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“These patients were heavily pretreated. For about one-quarter of the patients, disease was treatment-refractory, and no remission was achieved, and more than half were refractory to the last salvage therapy regardless of whether they achieved remission or not,” Dr. Aldoss noted.
Patients were treated with oral revumenib every 12 hours plus a strong oral cytochrome CYP450 3A4 inhibitor in 28-day cycles. Treatment was continued until unacceptable toxicity or lack of at least a morphologic leukemia-free state after four cycles of treatment. The primary endpoint was the rate of complete response plus complete response with partial hematologic recovery.
Primary Endpoint Met
With a median follow-up of 6.1 months in the efficacy population, the overall response rate was 63%, with 23% of patients having complete remission or complete remission with partial hematologic recovery, the study’s primary objectives, and 44% of patients having composite complete remission, the secondary endpoint. Composite ccomplete remission is the sum of complete response plus complete response with partial hematologic recovery plus complete remission with incomplete platelet recovery, and complete remission with incomplete hematologic recovery.The percentage of patients achieving MRD negativity was 70% among patients reaching complete response plus complete response with partial hematologic recovery and 68% among patients with composite complete response. Responses were noted across all preidentified subgroups and across KMT2A rearrangements. Median time to complete response or complete response with partial hematologic recovery was 1.9 months, and median duration of response was 6.4 months.
- The menin inhibitor revumenib showed activity in a challenging type of AML—patients with rearrangements—in the phase II AUGMENT-101 trial.
- In this heavily pretreated population of children and adults, the overall response rate was 63%, with 23% of patients having a complete remission and 44% achieving composite complete remission.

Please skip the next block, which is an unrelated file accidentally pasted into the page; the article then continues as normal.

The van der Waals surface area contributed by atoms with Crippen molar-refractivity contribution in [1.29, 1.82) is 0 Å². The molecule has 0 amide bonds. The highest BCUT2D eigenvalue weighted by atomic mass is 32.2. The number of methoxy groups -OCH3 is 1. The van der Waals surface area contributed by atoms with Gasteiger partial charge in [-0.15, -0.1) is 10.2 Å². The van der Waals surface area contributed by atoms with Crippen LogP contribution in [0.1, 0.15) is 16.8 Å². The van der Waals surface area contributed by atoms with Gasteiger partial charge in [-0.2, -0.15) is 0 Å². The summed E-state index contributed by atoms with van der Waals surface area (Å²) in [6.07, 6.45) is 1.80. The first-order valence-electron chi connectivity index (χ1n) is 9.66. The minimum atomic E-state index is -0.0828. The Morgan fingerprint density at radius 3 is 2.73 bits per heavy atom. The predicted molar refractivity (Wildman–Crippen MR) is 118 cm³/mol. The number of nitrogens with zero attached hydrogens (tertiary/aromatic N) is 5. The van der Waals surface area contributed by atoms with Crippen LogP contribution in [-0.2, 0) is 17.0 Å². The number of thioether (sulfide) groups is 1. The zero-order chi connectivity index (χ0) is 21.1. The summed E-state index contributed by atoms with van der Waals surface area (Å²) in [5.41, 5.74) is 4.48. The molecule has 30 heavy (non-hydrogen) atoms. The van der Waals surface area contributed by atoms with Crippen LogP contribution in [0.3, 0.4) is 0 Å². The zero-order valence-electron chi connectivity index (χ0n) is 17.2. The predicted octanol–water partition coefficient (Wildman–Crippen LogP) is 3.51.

- There are several menin inhibitors in development for acute leukemias.
Dr. Aldoss continued: “We have not seen this level of activity with any other available treatment in this advanced disease setting…. After achieving a response, 39% of responders were able to go on to allogeneic stem cell transplant, which is generally our ultimate goal for patients with relapsed or refractory leukemia. And about half these patients resume revumenib as maintenance…, to try to maintain disease control and reduce the risk of relapse, until the transplant has time to work.”
“The overall safety profile was encouraging, and the rate of drug discontinuation because of treatment-related adverse events was only 6%,” Dr. Aldoss said. The most common any-grade treatment-emergent toxicities of any grade were gastrointestinal events, including nausea (45%), febrile neutropenia (38%), diarrhea (35%), vomiting (31%), differentiation syndrome (28%), hypokalemia (28%), epistaxis (27%), and QTc prolongation (25%).
Describing the rates of grade ≥ 3 toxicities, Dr. Aldoss noted that the most common was neutropenic fever. “Revumenib is a differentiating agent, so there was concern about differentiation syndrome,” he said, but it was limited to 16% of patients. QTc prolongation grade ≥ 3 was observed in about 14% of treated patients and was usually reversible. No patients discontinued treatment because of differentiation syndrome, QTc prolongation, or cytopenias, according to Dr. Aldoss.
DISCLOSURE: Dr. Aldoss has served as a consultant to Takeda, Amgen, Pfizer, Jazz Pharmaceuticals, Sobi, and Kite Pharma and has received honoraria from Amgen.
1. Aldoss I, Issa GC, Thirman M, et al: Revumenib monotherapy in patients with relapsed/refractory KMT2Ar acute leukemia: Topline efficacy and safety results from the pivotal AUGMENT-101 phase 2 study. 2023 ASH Annual Meeting & Exposition. Abstract LBA-5. Presented December 12, 2023.
Rory M. Shallis, MD
Rory M. Shallis, MD, Assistant Professor of Medicine (Hematology) at Yale School of Medicine, shared his thoughts on the use of revumenib in histone-lysine N-methyltransferase 2A-rearranged (KMT2A-rearranged) leukemia, as reported in the phase II AUGMENT-101 trial. In an...